“The advantages of these Perpetual Pavements are significant. Life-cycle costs are lower because deep pavement repairs and reconstruction are avoided. User delays are reduced because minor surface rehabilitation requires shorter work windows and can avoid peak traffic hours. And there are environment benefits because minimal rehabilitation, combined with recycling any materials that are removed from the pavement surface, reduces the amount of material resources required over the pavement’s life.”


The Asphalt Pavement Alliance ( is a partnership of the Asphalt Institute (AI), National Asphalt Pavement Association (NAPA) and the State Asphalt Pavement Associations. The Asphalt Pavement Alliance’s mission is to establish asphalt as the preferred choice for quality, performance and the environment.

The Asphalt Institute ( is the international trade association of petroleum asphalt producers, manufacturers and affiliated businesses. AI promotes the use, benefits and quality performance of petroleum asphalt, through engineering, research, marketing and educational activities.

The National Asphalt Pavement Association ( represents the interests of U.S. asphalt producers/contractors before Congress, federal agencies, and other national trade and business organizations. NAPA supports an active research program designed to improve the quality of asphalt pavements and paving techniques used in the construction of roads, streets, highways, parking lots, airports, and environmental and recreational facilities.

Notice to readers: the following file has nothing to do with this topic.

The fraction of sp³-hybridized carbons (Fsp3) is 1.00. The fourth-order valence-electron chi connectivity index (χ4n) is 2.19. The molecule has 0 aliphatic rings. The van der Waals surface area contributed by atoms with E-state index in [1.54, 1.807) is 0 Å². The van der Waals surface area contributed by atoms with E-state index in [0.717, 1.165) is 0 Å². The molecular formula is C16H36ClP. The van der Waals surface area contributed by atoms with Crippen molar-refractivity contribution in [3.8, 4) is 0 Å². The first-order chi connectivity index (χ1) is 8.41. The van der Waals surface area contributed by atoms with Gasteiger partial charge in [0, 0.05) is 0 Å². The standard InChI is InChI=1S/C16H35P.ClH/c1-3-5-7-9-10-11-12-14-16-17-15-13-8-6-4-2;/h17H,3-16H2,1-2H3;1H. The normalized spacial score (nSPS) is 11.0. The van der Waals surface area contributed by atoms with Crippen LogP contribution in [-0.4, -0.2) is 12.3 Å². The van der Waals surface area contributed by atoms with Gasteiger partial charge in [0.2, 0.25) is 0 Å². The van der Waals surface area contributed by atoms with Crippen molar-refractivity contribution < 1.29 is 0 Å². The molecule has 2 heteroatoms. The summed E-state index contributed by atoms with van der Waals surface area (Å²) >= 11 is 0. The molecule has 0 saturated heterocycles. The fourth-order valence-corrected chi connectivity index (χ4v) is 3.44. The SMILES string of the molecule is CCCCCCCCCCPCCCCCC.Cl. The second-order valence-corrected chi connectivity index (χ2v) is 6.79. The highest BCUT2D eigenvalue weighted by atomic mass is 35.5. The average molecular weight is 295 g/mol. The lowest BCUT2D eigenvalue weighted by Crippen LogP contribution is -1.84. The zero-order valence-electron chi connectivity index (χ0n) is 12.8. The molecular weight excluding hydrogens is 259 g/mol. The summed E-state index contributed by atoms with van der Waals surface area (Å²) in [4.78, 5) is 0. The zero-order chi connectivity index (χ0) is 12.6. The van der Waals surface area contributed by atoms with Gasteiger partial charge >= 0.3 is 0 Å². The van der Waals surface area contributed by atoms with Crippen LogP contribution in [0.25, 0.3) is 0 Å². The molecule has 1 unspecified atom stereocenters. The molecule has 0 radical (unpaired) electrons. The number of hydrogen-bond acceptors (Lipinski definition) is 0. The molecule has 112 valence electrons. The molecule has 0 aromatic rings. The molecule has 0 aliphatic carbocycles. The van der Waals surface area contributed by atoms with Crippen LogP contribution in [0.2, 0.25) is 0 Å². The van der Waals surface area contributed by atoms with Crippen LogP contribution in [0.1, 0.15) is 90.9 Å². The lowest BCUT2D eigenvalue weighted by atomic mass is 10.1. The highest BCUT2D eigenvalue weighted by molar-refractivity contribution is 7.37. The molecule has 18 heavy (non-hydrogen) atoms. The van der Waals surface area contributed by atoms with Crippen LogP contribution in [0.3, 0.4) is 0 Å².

The State Asphalt Pavement Associations ( represent the interests of asphalt pavement producers and paving companies at the state and local level across the United States.

For more information, contact:
Asphalt Pavement Alliance
Amy Miller, P.E., 904-591-3333,

Washington State Department of Transportation
Claudia Bingham Baker, 360-357-2789,

The Place to Be

The Place to Be

This short Asphalt Pavement Alliance (APA) video captures what the traveling public wants when enjoying the nation’s highways.  The road is the place to be!

When Americans head out on the road, what they care most about is enjoying a smooth, high-performance driving experience. With asphalt, drivers enjoy a superior level of drivability. To find out more, visit


2017 – 2019 State Transportation Budget

Report from Tom Gaetz – WAPA Senior Advisor – 5.12.2017

 Washington State – 2017-19 Transportation Budget 

This week, Washington State House and Senate leaders finally reached an agreement and passed the 2017-19 Transportation budget. I’ve provided links to the official docs below. In summary, the new budget:

  • Appropriates about $8.5 billion over the next two years.
  • Spends $4.2 billion in the various capital programs.
  • Shifts $60 million of additional TPA funds to help fill the $149 million cost overrun on the Alaska Way Viaduct Deep Bore Tunnel project.
  • Maintains the Connecting Washington package and only makes minor modifications by advancing some funding on five projects to earlier years.
  • Adds $162 million to existing fish passage barrier funding. The planned spending for these projects averages about $90 million per biennium through 2033, still far short of the $2.4 billion estimated total need.
  • Funds several studies, including:  Board of Pilotage, I-405 Toll Data, Air Cargo, Role of the WTC, and alignment of an Ultra High Speed Rail line between Vancouver BC and Portland OR.
  • The VW settlement language has a minor reference (Sec 702), but transportations leaders decided to move the bulk of the framework to the Capital Budget, which has not been adopted as of this writing.

Conference Committee Report and Striker
House/Senate Budget Comparison Reports
LEAP Transportation Document 2017-1: Highway Projects Partnership Acct Projects (dated 04/20/2017)
LEAP Transportation Document 2017-2: All Projects (dated 04/20/2017)